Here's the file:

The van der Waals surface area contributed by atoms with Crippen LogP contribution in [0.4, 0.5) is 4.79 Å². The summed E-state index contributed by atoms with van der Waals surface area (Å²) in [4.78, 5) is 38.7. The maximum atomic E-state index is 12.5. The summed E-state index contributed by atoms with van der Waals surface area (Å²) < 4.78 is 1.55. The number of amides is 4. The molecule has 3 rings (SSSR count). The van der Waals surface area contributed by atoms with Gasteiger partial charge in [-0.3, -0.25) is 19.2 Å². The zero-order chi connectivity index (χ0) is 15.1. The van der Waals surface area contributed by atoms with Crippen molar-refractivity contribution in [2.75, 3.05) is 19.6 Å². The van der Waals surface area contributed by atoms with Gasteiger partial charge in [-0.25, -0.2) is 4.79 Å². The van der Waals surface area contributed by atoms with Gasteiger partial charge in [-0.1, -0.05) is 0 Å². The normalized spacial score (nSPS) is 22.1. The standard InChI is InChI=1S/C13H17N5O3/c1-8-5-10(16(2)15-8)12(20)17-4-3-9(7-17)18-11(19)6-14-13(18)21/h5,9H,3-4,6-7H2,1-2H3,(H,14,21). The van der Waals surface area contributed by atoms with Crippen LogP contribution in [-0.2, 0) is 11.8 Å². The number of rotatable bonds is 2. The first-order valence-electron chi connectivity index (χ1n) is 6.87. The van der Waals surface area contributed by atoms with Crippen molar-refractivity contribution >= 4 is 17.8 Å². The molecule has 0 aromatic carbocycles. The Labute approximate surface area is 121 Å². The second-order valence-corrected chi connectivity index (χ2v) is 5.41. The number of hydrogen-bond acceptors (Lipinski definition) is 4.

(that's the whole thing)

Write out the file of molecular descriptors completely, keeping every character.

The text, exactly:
The van der Waals surface area contributed by atoms with Crippen LogP contribution in [0.4, 0.5) is 4.79 Å². The summed E-state index contributed by atoms with van der Waals surface area (Å²) in [4.78, 5) is 38.7. The maximum atomic E-state index is 12.5. The summed E-state index contributed by atoms with van der Waals surface area (Å²) < 4.78 is 1.55. The number of amides is 4. The molecule has 3 rings (SSSR count). The van der Waals surface area contributed by atoms with Gasteiger partial charge in [-0.3, -0.25) is 19.2 Å². The zero-order chi connectivity index (χ0) is 15.1. The van der Waals surface area contributed by atoms with Crippen molar-refractivity contribution in [2.75, 3.05) is 19.6 Å². The van der Waals surface area contributed by atoms with Gasteiger partial charge in [-0.25, -0.2) is 4.79 Å². The van der Waals surface area contributed by atoms with Gasteiger partial charge in [-0.1, -0.05) is 0 Å². The normalized spacial score (nSPS) is 22.1. The standard InChI is InChI=1S/C13H17N5O3/c1-8-5-10(16(2)15-8)12(20)17-4-3-9(7-17)18-11(19)6-14-13(18)21/h5,9H,3-4,6-7H2,1-2H3,(H,14,21). The van der Waals surface area contributed by atoms with Crippen LogP contribution in [-0.2, 0) is 11.8 Å². The number of rotatable bonds is 2. The first-order valence-electron chi connectivity index (χ1n) is 6.87. The van der Waals surface area contributed by atoms with Crippen molar-refractivity contribution >= 4 is 17.8 Å². The molecule has 0 aromatic carbocycles. The Labute approximate surface area is 121 Å². The second-order valence-corrected chi connectivity index (χ2v) is 5.41. The number of hydrogen-bond acceptors (Lipinski definition) is 4.